Ferris is a comic anthropologist, in other words, and the human dynamics of the workplace he portrays, although two decades old by now, speak loudly to us about the issues managers face in so many workplaces today. Advertising, once a reliable context for pious finger-wagging about the evils of business, is now an apt metaphor for the nature of the work most of us perform.
Ferris is a comic anthropologist, and the human dynamics of the workplace he portrays, although two decades old by now, speak loudly to us about the issues managers face in so many workplaces today.
First and foremost among the issues embodied in this novel is the challenge of managing people hired to use their imaginations. “Most days we were men and women of two minds,” Ferris writes. They were cynical about much of what went on at work, yet “there was no immunization against the camaraderie” that arose during a so-called “fire alarm,” when a tight deadline loomed, and the entire staff worked day and night in concert.
“We were fractious and overpaid…,” the narrator acknowledges. “Our benefits were astonishing in comprehensiveness and quality of care.” That doesn’t stop people from wondering whether it’s all worth it: “We thought moving to India might be better, or going back to nursing school. Doing something with the handicapped or working with our hands. No one ever acted on these impulses, despite their daily, sometimes hourly contractions. Instead we met in conference rooms to discuss the issues of the day.”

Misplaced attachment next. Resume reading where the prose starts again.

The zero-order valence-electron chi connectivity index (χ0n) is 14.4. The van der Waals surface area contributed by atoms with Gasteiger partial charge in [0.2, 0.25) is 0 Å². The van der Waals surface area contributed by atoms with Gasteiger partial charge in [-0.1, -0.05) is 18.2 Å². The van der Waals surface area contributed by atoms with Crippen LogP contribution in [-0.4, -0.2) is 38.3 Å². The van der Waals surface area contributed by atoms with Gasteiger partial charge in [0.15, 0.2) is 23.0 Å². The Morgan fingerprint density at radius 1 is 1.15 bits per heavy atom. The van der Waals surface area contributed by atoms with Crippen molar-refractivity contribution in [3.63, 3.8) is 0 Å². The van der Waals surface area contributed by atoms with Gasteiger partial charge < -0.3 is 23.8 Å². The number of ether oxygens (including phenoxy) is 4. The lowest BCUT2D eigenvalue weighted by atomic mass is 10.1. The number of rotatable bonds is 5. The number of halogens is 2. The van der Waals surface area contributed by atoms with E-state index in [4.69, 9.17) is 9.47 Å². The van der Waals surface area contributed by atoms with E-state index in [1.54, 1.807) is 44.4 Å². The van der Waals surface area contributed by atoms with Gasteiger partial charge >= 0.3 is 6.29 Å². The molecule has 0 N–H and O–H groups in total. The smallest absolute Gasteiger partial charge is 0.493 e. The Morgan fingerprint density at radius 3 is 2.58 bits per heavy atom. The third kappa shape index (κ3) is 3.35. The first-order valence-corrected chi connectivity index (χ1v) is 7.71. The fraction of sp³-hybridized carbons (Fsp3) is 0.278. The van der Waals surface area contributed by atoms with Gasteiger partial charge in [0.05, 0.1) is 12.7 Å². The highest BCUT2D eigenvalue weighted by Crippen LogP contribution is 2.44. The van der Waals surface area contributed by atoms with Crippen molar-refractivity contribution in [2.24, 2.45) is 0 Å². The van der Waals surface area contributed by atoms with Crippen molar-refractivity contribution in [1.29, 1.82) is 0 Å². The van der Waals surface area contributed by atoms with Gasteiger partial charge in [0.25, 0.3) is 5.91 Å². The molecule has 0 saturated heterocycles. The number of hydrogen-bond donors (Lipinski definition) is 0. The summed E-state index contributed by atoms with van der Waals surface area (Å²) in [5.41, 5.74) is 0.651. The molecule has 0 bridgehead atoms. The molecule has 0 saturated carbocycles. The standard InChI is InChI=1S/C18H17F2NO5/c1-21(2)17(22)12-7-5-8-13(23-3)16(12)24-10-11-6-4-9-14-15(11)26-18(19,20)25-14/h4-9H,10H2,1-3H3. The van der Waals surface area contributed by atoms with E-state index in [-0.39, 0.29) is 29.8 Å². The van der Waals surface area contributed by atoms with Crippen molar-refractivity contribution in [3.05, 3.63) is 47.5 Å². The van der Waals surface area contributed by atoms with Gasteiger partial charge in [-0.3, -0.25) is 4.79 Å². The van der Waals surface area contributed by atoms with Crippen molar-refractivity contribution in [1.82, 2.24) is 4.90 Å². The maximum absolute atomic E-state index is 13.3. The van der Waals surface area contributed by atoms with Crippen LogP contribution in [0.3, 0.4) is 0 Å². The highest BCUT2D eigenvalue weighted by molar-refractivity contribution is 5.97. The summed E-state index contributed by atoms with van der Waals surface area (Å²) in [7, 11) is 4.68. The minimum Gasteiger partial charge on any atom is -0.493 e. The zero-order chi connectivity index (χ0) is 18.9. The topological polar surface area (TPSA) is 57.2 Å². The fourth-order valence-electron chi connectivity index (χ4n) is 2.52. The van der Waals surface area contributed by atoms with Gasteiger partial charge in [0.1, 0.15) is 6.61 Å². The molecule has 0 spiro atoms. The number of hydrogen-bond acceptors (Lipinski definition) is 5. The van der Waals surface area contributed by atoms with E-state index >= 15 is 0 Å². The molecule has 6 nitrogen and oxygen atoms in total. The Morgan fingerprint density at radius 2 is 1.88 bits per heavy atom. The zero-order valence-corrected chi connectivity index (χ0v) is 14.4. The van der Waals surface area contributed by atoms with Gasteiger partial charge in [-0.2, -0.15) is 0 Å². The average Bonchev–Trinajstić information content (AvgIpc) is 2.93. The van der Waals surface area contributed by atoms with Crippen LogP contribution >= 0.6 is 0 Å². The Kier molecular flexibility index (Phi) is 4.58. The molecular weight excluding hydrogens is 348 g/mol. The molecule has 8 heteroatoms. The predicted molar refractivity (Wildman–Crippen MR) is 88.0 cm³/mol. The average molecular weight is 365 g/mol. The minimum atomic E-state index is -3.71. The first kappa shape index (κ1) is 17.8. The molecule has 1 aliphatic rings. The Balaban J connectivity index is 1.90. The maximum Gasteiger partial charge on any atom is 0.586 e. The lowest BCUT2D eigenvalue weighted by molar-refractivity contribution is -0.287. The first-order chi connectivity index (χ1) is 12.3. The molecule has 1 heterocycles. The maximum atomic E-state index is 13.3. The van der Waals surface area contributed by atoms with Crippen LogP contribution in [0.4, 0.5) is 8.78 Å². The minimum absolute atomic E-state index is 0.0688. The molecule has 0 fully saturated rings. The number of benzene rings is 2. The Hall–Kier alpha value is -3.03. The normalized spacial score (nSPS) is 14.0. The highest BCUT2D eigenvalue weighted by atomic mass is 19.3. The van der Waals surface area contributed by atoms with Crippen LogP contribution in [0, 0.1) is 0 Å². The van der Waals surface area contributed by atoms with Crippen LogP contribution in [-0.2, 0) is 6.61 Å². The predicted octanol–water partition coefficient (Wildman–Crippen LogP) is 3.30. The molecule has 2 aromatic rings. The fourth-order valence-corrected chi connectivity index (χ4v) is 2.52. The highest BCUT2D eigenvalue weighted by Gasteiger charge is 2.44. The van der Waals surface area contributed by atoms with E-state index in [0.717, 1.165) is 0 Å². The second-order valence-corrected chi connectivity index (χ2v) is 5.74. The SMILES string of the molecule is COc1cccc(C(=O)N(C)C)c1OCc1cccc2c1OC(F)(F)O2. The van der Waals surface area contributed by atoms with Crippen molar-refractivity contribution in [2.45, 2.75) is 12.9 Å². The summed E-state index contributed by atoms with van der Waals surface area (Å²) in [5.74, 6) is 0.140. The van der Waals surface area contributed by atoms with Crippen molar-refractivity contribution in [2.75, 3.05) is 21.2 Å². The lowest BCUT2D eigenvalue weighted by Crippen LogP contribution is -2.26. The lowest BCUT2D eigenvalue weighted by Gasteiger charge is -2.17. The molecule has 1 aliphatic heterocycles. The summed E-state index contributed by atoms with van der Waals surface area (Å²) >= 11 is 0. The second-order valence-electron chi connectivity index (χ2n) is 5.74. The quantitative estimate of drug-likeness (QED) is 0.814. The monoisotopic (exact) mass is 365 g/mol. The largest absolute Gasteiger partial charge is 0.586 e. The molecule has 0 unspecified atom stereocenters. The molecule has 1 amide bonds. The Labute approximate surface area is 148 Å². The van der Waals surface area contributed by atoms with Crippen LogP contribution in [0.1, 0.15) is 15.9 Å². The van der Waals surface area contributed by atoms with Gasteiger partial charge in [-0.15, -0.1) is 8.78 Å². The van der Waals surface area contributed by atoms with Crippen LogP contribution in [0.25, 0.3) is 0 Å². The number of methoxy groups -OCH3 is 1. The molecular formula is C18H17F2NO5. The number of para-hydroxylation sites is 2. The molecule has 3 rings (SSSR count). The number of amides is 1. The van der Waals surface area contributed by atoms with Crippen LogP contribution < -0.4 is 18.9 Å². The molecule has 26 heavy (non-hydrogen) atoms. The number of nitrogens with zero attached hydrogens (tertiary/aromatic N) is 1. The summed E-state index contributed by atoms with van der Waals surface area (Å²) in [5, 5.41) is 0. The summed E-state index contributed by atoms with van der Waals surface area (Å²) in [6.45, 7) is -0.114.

Many other familiar real-world management challenges play out in Ferris’s imaginary workplace, including, of course, the pain on all sides when cutbacks are required. The personal may not be political, but it certainly filters into the office. Almost everyone seems to know everyone else’s business, and it is almost impossible to keep love, lust, friendship, jealousy, and all the rest of our troublesome emotions out of the office. One of the many subplots involves a married employee who gets a colleague pregnant.
As in so much of the literature of business, a theme throughout is: just what should we expect from our life at work? Can it be our primary source of meaning, belonging, identity, stimulation, and reward? It is for Lynn Mason, who confronts cancer in her 40s having devoted herself entirely to work and achieved all her professional goals. But like David Levinsky, the fictional garment industry tycoon rich in every conventional asset except love, she too finds that it is lonely at the top. It is also hard to face a life-threatening illness by yourself.
From the gallows humor of the office, the novel slips almost effortlessly into the fraught reality of Lynn’s private life, a section that gains force from its contrast with the kinetic cynicism of what has come before. A successful lawyer named Martin seems to be the only person in Lynn’s life outside the office, and he too seems to live for work, though the two are having a promising romance when he learns of her diagnosis—and her fear of hospitals. Lynn will surprise us in various ways, but so too will Martin, a seeming drudge whose creativity and decency in the face of Lynn’s cancer will prove a two-edged sword.
Then We Came to the End is a book full of life, but it is also about final things, as its title suggests. In the workplace, it reminds us, death and dismissal stalk everyone. And, sooner or later, one or the other catches up with us.